Wayne Langford started his You Only Live Once (YOLO) Farmer blog in 2017. It was his 34th birthday. When he launched it, things seemed to be pretty good — if you only looked at the surface of his life. He was married to a loving wife, had three healthy boys, and was running a successful dairy farm. He was Federated Farmers' national dairy vice-chairman and a sixth-generation farmer who, once-a-day, milked his 250 cows on his Golden Bay farm in New Zealand.
But beneath this calm exterior, he was in turmoil and suffering from a deep depression. According to Langford, he had been having issues with his mental health for at least nine months, but he notes that the timelines are a little murky. His depression could have been affecting him for as long as 18 months.
Langford notes that, all of this time, he had been suffering in science. He refused to name or discuss this illness because he was worried that he would be labelled "weak." He seemed to have everything, so he felt ashamed of his feelings and thoughts. "It's something I hadn't talked about and, we hadn't used the word depression in our household, but my wife was aware something wasn't right,” Langford notes.
To characterize exactly what he was experiencing, Langford uses a farm metaphor, noting that his brain had "cooked itself" like a tractor engine.
After he finally confronted this truth head-on, Langford began his journey with the YOLO Farmer blog — he and his wife, Tyler, grabbed their kids, jumped in their car, and committed to spend a year doing one thing each day to show that they’d truly lived. The blog was a way of chronicling their journey.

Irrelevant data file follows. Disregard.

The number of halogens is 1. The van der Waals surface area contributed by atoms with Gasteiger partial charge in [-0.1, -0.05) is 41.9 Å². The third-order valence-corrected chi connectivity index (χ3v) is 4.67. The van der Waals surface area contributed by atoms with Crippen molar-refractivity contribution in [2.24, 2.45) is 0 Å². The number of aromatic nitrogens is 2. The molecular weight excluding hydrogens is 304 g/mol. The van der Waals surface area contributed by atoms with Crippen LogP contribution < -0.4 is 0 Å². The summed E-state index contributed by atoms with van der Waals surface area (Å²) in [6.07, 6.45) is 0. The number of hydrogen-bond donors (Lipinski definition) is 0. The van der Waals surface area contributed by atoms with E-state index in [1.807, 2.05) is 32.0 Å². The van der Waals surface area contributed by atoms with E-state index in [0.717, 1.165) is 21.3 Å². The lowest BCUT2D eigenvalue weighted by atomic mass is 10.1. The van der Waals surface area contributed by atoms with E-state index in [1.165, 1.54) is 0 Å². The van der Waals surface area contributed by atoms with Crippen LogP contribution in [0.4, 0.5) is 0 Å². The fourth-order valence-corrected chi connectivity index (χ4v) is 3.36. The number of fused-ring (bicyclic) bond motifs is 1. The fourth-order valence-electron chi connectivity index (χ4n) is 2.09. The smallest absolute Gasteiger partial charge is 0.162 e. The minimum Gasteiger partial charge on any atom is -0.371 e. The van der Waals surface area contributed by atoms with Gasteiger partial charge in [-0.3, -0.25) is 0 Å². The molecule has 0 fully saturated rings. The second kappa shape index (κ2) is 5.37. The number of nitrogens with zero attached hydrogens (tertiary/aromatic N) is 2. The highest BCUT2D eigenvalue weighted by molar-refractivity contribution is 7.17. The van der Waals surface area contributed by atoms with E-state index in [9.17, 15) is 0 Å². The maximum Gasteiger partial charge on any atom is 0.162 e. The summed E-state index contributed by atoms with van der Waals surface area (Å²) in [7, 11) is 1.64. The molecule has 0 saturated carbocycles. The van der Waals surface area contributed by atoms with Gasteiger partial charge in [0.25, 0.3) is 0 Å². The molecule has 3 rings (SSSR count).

As Langford puts it, his "engine needed to be cooled down and the damage repaired before it could achieve great things again.” The couple notes that, initially, they told family and friends that they were just trying to celebrate life; however, as time went on, they finally began to open up, and eventually, they revealed the mental health issues that truly spawned the project. They say that they have received nothing but support.
Although the project was initially meant to be just a year long, the Langford family is well over 750 days in. What is even more remarkable is that Langford didn’t experience change by climbing Mt. Everest or accomplishing other grand feats. Instead, he found peace and joy in being with family and friends, in participating in community activities, and in relishing in the simple, everyday things that comprise our lives. "I found it was the little things that made me feel alive,” he said.
Now, in addition to his farming, he spends his time helping others learn how to fight depression and experience joy. Since he began his journey, Langford has become a board member of Te Whare Mahana Trust at Takaka, which provides community-based mental health services and related employment and vocational services to those in need.
Ultimately, Langford’s story is a story of how a change in perspective can change your business, your family’s life, your community, and your mental health. He is the #YOLOFarmer, and his work has been heralded as a call to view farming life through a different lens and to be open and unafraid of discussing mental health issues. Discover how he learned to find joy in the video above.